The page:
At least 97 people have been killed as rescuers search through flattened homes, shops and mosques for survivors after a powerful 6.5-magnitude earthquake struck Pidie Jaya district in the Aceh province in Sumatra, Indonesia.
The earthquake struck as Muslims were preparing for their morning prayers. The army has taken over the search and rescue operations, AFP reports.
"So far 97 people have been killed and the number keeps growing," Aceh military chief Tatang Sulaiman told the news agency. "When we retrieve bodies sometimes there's five, sometimes 10 corpses."
More than 1,000 soldiers and about 900 police officers have been sent to the worst-hit areas to help set up shelters and evacuation points, he said.
Hundreds of houses, shops and mosques were flattened by the earthquake, leaving people homeless and in desperate need of basic supplies like food and water, stated officials.
"The electricity is still off. Some places have generators, but there are not many," Puteh Manaf, the head of the local disaster agency told AFP. "If it rains, there will be disease."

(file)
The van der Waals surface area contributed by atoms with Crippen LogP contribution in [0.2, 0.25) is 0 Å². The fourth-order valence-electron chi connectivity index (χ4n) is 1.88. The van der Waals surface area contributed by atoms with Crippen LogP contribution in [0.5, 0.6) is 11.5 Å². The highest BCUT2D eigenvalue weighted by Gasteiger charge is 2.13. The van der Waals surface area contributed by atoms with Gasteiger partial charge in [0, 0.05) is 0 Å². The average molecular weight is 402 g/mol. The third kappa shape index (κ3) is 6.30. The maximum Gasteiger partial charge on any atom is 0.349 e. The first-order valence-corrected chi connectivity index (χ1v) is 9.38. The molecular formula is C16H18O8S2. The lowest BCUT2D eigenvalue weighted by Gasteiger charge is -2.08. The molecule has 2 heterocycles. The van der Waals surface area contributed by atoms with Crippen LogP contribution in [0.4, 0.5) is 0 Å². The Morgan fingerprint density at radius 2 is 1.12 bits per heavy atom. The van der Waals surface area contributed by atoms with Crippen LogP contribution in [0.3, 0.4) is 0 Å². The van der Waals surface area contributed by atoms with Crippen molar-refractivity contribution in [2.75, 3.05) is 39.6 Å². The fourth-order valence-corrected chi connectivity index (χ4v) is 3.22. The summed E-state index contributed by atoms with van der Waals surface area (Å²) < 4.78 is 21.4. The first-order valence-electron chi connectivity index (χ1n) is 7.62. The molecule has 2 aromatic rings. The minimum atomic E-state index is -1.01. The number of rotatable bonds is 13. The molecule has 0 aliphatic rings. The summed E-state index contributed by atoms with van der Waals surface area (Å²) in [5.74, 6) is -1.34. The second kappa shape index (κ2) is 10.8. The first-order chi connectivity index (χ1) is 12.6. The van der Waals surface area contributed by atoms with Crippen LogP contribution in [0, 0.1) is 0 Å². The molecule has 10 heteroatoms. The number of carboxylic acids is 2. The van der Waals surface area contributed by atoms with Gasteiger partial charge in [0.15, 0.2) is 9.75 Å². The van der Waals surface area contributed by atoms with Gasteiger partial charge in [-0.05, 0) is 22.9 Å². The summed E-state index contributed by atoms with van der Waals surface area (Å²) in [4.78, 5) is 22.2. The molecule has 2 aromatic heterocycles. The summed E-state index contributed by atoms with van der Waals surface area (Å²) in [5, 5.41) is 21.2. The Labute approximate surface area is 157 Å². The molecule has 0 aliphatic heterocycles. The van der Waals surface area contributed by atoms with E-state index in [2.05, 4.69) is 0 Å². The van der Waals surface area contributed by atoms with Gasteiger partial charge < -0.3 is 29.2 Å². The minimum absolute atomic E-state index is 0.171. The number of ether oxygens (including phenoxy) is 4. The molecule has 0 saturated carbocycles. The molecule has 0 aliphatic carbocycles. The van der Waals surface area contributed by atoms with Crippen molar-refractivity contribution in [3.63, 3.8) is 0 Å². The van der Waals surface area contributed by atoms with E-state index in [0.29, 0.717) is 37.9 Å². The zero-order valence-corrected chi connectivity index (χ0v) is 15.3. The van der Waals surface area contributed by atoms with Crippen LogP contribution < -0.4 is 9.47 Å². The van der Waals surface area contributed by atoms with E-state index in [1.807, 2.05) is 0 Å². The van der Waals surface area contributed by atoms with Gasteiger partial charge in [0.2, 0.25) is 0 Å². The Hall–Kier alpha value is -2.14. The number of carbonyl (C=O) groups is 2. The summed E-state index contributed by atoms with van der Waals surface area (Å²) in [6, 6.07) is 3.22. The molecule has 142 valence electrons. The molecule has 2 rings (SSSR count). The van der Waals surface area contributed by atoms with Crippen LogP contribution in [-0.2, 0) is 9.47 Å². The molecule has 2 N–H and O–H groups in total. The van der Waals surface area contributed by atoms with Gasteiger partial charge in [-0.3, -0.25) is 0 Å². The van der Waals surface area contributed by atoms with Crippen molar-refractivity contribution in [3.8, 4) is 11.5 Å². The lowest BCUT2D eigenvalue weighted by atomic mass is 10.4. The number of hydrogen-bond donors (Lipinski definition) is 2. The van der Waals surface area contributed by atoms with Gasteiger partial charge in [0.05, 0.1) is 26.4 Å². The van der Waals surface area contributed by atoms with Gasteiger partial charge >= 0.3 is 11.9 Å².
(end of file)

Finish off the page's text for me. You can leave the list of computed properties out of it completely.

The district health office chief Said Abdullah added that nearly 200 injured people had sought treatment. Many however refused to enter the hospital over fears of aftershocks.
"We are treating people outside. We took the beds out because nobody is daring to enter the hospital," he said.
This is the second time in just over a decade that the province has been hit by natural disaster. In 2004, an undersea earthquake triggered a tsunami that engulfed parts of Aceh and other countries around the Indian Ocean, killing more than 170,000 people in Indonesia alone.
The US Geological Survey upgraded the magnitude of the earthquake to 6.5 from an initial reading of 6.4 and issued a yellow alert for expected fatalities and damage.
Aceh lies on the northern tip of the Sumatra island, which is particularly prone to earthquakes.